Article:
“I think they are pickled baby squid,” Mom explained.

“What’s a squid?” we asked in unison.

“You don’t have to eat them, just push them off to one side.”

Not eat them! I wasn’t going to eat the lettuce they touched!  My stomach lurched again.  The waiter shook his head at all the baby squid left on our plates.

It was our youngest brother, Frank, who broke the class barrier first.  We learned upon boarding we had tourist class tickets, which entitled us to certain liberties and not others such as First Class luxuries. There were whole decks off limits to us.  This became a challenge for my brothers. One day little Frank went missing.  Mom panicked, although she never said it out loud, we understood what she was thinking.  Dad tried to reassure her.

“Check out the enclosure around the entire ship, he couldn’t have fallen overboard.”  Mom didn’t look convinced.  We spread out over the decks calling his name, but we kept coming to the doors we couldn’t open.  Dad explained our distress to a crew member, and he ushered Dad onto the First Class decks. There Dad discovered Frank swinging on the knee of a gentleman seated at the bar.  At six years of age, blond hair, blue eyes, and a smile that came from his heat, he charmed everyone.  The older gentleman, delighted with Frank, didn’t know to whom he belonged. He didn’t speak much English and Frank didn’t speak Italian, so they only exchange smiles.

Mom became friendly with the wife of a missionary.  They were returning to Africa with their young daughters.  She told us stories of living in Africa that worried me.   Would we have to use out-houses? Would there be doctors to cure our illnesses?  The missionaries told us bananas were the only safe fruit to eat without becoming sick as other fruits needed washing, but the water carried dysentery.  “What is dysentery, Mom?”  Mom frowned and her eyes squinted as she listened to these stories. I tried to remember Dad and Tom’s visit to Mallorca a few months earlier to pick out a place for us to live.  They didn’t talk of these hardships.  Their pictures and reports showed civilized towns.  Our only other source had been that National Geographic magazine article on Mallorca.  I kept remembering those pictures while the missionaries talked of the awful conditions in Africa.  I wondered why they returned year after year with their little girls if it wasn’t safe.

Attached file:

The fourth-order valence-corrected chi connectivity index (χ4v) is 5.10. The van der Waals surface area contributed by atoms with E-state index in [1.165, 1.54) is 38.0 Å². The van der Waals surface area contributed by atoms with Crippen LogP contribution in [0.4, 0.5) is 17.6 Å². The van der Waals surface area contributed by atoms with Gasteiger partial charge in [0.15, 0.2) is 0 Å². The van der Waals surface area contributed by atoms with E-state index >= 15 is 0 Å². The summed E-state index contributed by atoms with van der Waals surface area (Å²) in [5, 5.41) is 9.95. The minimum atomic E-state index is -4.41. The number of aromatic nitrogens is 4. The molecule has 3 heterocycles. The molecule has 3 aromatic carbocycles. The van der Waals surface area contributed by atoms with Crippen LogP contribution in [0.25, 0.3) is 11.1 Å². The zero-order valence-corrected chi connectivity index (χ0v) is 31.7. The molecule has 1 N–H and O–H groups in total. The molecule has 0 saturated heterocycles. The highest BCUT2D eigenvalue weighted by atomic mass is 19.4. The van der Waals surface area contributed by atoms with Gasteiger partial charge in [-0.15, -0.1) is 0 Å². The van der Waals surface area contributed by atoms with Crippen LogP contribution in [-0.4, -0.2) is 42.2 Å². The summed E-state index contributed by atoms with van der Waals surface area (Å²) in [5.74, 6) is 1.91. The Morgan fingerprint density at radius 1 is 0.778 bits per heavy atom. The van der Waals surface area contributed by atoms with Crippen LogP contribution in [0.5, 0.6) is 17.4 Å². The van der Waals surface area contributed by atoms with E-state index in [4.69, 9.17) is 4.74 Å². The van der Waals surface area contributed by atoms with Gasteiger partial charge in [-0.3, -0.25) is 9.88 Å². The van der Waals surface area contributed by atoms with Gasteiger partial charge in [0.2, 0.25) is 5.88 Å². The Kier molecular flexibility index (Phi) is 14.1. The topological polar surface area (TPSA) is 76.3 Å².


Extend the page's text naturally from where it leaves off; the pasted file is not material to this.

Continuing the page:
© 2018 Suzy Beal

Suzy Beal, an occasional contributor to True Stories Well Told, has been writing her life story and personal essays for years. In 2016 Suzy began studying with Sheila Bender at writingitreal.com.  Watch for new chapters of her travel memoir to be posted on the last Wednesday of each month! Please leave comments for Suzy on this post.



About first person productions

My blog "True Stories Well Told" is a place for people who read and write about real life. I’ve been leading life writing groups since 2004. I teach, coach memoir writers 1:1, and help people publish and share their life stories.
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1 Response to Aboard Ship, Part 1

  1. Siobhan Sullivan says:

    The part about the squid in the salad was gross but very funny at the same time!